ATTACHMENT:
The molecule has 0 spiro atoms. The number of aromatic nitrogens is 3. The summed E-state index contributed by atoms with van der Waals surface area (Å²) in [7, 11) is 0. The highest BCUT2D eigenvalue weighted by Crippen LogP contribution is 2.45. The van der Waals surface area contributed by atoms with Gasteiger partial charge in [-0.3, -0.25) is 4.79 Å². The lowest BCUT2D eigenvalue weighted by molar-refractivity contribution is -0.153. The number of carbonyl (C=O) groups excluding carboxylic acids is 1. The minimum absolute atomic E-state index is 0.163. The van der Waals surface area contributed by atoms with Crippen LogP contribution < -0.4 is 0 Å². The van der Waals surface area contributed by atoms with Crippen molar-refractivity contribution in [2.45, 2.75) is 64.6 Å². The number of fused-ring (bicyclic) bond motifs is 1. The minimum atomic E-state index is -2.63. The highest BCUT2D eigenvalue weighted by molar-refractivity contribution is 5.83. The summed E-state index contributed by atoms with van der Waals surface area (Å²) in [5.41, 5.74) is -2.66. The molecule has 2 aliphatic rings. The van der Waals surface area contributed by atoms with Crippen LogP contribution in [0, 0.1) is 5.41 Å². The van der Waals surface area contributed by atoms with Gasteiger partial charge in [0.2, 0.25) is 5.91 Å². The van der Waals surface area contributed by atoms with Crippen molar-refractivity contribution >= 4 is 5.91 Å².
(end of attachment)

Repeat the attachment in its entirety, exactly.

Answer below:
The molecule has 0 spiro atoms. The number of aromatic nitrogens is 3. The summed E-state index contributed by atoms with van der Waals surface area (Å²) in [7, 11) is 0. The highest BCUT2D eigenvalue weighted by Crippen LogP contribution is 2.45. The van der Waals surface area contributed by atoms with Gasteiger partial charge in [-0.3, -0.25) is 4.79 Å². The lowest BCUT2D eigenvalue weighted by molar-refractivity contribution is -0.153. The number of carbonyl (C=O) groups excluding carboxylic acids is 1. The minimum absolute atomic E-state index is 0.163. The van der Waals surface area contributed by atoms with Crippen LogP contribution < -0.4 is 0 Å². The van der Waals surface area contributed by atoms with Crippen molar-refractivity contribution in [2.45, 2.75) is 64.6 Å². The number of fused-ring (bicyclic) bond motifs is 1. The minimum atomic E-state index is -2.63. The highest BCUT2D eigenvalue weighted by molar-refractivity contribution is 5.83. The summed E-state index contributed by atoms with van der Waals surface area (Å²) in [5.41, 5.74) is -2.66. The molecule has 2 aliphatic rings. The van der Waals surface area contributed by atoms with Crippen LogP contribution in [0, 0.1) is 5.41 Å². The van der Waals surface area contributed by atoms with Gasteiger partial charge in [0.2, 0.25) is 5.91 Å². The van der Waals surface area contributed by atoms with Crippen molar-refractivity contribution >= 4 is 5.91 Å².